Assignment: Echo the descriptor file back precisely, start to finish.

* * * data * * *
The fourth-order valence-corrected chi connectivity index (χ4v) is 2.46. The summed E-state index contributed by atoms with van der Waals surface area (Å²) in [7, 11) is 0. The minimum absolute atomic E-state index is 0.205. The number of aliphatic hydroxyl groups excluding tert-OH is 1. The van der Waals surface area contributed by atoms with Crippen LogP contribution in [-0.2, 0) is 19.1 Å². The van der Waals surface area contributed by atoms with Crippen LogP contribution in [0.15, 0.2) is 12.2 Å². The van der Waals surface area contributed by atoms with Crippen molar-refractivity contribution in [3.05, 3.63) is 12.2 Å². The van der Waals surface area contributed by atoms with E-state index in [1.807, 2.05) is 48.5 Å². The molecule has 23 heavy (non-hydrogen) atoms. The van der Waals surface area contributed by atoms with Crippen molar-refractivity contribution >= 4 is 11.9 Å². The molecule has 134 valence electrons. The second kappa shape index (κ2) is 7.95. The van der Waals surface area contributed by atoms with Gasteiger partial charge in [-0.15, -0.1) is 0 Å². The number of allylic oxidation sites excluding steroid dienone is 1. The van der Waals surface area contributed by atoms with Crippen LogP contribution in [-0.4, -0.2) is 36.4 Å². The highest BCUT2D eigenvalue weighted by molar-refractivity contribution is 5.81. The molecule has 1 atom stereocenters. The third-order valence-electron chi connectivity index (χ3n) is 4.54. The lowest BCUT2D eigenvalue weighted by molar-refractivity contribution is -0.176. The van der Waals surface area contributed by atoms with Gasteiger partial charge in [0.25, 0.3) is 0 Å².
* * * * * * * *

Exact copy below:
The fourth-order valence-corrected chi connectivity index (χ4v) is 2.46. The summed E-state index contributed by atoms with van der Waals surface area (Å²) in [7, 11) is 0. The minimum absolute atomic E-state index is 0.205. The number of aliphatic hydroxyl groups excluding tert-OH is 1. The van der Waals surface area contributed by atoms with Crippen LogP contribution in [-0.2, 0) is 19.1 Å². The van der Waals surface area contributed by atoms with Crippen LogP contribution in [0.15, 0.2) is 12.2 Å². The van der Waals surface area contributed by atoms with Crippen molar-refractivity contribution in [3.05, 3.63) is 12.2 Å². The van der Waals surface area contributed by atoms with E-state index in [1.807, 2.05) is 48.5 Å². The molecule has 23 heavy (non-hydrogen) atoms. The van der Waals surface area contributed by atoms with Crippen molar-refractivity contribution >= 4 is 11.9 Å². The molecule has 134 valence electrons. The second kappa shape index (κ2) is 7.95. The van der Waals surface area contributed by atoms with Gasteiger partial charge in [-0.15, -0.1) is 0 Å². The number of allylic oxidation sites excluding steroid dienone is 1. The van der Waals surface area contributed by atoms with Crippen LogP contribution in [-0.4, -0.2) is 36.4 Å². The highest BCUT2D eigenvalue weighted by molar-refractivity contribution is 5.81. The molecule has 1 atom stereocenters. The third-order valence-electron chi connectivity index (χ3n) is 4.54. The lowest BCUT2D eigenvalue weighted by molar-refractivity contribution is -0.176. The van der Waals surface area contributed by atoms with Gasteiger partial charge in [0.25, 0.3) is 0 Å².